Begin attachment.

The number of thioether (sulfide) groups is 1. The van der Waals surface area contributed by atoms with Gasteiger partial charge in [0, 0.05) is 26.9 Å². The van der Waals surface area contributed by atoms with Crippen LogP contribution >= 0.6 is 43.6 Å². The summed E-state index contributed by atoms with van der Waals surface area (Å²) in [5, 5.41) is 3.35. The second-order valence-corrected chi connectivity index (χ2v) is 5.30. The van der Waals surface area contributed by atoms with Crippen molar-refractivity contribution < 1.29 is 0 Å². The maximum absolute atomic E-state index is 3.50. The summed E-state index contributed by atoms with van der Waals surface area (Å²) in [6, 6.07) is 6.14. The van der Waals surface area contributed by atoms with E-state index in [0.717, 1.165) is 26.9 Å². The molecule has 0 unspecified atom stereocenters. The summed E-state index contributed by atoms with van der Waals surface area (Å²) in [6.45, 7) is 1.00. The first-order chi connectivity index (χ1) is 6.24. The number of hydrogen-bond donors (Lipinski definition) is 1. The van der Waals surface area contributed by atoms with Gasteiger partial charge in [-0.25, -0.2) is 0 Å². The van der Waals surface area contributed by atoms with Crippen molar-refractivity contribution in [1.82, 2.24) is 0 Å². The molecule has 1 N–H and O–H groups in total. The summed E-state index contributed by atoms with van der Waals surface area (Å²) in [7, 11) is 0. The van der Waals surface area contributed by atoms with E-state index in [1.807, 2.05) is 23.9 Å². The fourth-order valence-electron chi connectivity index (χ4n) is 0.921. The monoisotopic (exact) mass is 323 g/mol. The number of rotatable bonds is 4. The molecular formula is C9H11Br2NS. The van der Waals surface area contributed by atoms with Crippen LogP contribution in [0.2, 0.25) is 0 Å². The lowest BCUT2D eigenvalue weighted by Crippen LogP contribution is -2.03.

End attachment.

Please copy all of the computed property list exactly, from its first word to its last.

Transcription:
The number of thioether (sulfide) groups is 1. The van der Waals surface area contributed by atoms with Gasteiger partial charge in [0, 0.05) is 26.9 Å². The van der Waals surface area contributed by atoms with Crippen LogP contribution >= 0.6 is 43.6 Å². The summed E-state index contributed by atoms with van der Waals surface area (Å²) in [5, 5.41) is 3.35. The second-order valence-corrected chi connectivity index (χ2v) is 5.30. The van der Waals surface area contributed by atoms with Crippen molar-refractivity contribution < 1.29 is 0 Å². The maximum absolute atomic E-state index is 3.50. The summed E-state index contributed by atoms with van der Waals surface area (Å²) in [6, 6.07) is 6.14. The van der Waals surface area contributed by atoms with E-state index in [0.717, 1.165) is 26.9 Å². The molecule has 0 unspecified atom stereocenters. The summed E-state index contributed by atoms with van der Waals surface area (Å²) in [6.45, 7) is 1.00. The first-order chi connectivity index (χ1) is 6.24. The number of hydrogen-bond donors (Lipinski definition) is 1. The van der Waals surface area contributed by atoms with Gasteiger partial charge in [-0.25, -0.2) is 0 Å². The van der Waals surface area contributed by atoms with Crippen molar-refractivity contribution in [1.82, 2.24) is 0 Å². The molecule has 1 N–H and O–H groups in total. The summed E-state index contributed by atoms with van der Waals surface area (Å²) in [7, 11) is 0. The van der Waals surface area contributed by atoms with E-state index in [1.807, 2.05) is 23.9 Å². The fourth-order valence-electron chi connectivity index (χ4n) is 0.921. The monoisotopic (exact) mass is 323 g/mol. The number of rotatable bonds is 4. The molecular formula is C9H11Br2NS. The van der Waals surface area contributed by atoms with Crippen LogP contribution in [0.2, 0.25) is 0 Å². The lowest BCUT2D eigenvalue weighted by Crippen LogP contribution is -2.03.